EXCLUSIVE VIDEO: Veterans Use Comedy to Bring Humor and Healing to Fellow Service Members


KNX In-Depth presents a special one-hour show in celebration of Memorial Day weekend.

Hosts Charles Feldman and Mike Simpson chat with veterans who have seen combat in Iraq and the first Gulf War -- but now they crack jokes.

Their hope is to help fellow vets get through their trauma and heal through laughter.


Guests include: Thom Tran (US Army), Les ‘LJ’ Jennings (USAF), Steve Mazan (USN), James P. Connolly (USMC) came together in the studio to discuss how having their military backgrounds have played a role in using comedy for a greater good.

The group is clearly comfortable together, riffing off each other and saying how much camaraderie, humor, and respect goes into being comics who can tell jokes from their unique viewpoint. They joke that blackmail brought all of them together but really it was friendships forged by two of the men’s wives.

Called The GIs of Comedy, the group of around a dozen, was created in 2010 by Thom Tran when he decided that laughter was the best medicine for healing some of the physical and psychological wounds he received in combat, and those of his military brothers.

Thom is an eight-year veteran of the U.S. Army and received the Purple Heart in 2003 after being wounded in Iraq. He retired in 2005 because of the wounds he received.

Tran says because the comedy group is made up of all veterans, they can relate better to the military service members they’re entertaining than "some civilian who means well.”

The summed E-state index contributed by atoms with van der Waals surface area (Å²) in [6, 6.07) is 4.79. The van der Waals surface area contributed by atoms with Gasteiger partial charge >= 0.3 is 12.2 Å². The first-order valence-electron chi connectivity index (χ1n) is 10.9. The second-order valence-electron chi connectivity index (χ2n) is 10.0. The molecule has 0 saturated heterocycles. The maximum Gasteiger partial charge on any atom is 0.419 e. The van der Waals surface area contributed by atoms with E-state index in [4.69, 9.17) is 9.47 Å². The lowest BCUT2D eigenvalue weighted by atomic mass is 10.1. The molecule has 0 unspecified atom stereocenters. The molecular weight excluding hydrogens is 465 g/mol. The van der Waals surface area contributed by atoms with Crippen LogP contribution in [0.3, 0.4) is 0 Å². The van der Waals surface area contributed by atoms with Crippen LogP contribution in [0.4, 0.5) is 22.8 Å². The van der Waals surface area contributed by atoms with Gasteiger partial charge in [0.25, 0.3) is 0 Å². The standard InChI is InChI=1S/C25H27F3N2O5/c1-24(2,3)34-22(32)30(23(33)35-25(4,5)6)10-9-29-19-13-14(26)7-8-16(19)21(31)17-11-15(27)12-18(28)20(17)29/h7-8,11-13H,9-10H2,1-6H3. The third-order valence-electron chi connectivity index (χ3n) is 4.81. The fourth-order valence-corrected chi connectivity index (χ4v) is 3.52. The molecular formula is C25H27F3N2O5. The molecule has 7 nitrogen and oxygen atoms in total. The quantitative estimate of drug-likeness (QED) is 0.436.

“We walked in the boots, we wore the same uniform, we charged the same desert so they get it a little better,” he said.

Steve Mazan, who served in the U.S. Navy on a submarine, added there’s always something to make fun of in the military.

He is an Emmy-winning comedian who has performed on “The Late Show with David Letterman” and won an Emmy writing for Ellen Degeneres’ daytime talk show.

Les ‘LJ’ Jennings, who is one of the newest members of the GIs of Comedy, is a veteran of the U.S. Air Force. He left his bodybuilding days (He was named Mr. Chicago and Mr. Illinois!) for more funny days.

He agrees with Steve saying the military can be funny including day-to-day activities.

Les said comedy and theater have always been something he’s been into.

“GIs of Comedy gave me an opportunity to give back to the military that has given me so much,” Les said.

James P. Connolly got his start in comedy while he was still in service in the Marines. He helped write jokes for his commanding officer for an officer’s roast.

They all agreed that being funny in front of military service members on a base means they get you. 

None of the four have left behind their respective military attachment after serving and moving onto comedy.

Les recalled the discipline from the military that helped him grow up and get off the streets.

James said he was one of those soldiers who wanted to get out and did not want to feel ‘labeled.’

“Comedians and Marines are very similar to me. We are stubborn, put our head down and live a life that most people wouldn’t even want to do,” James said.

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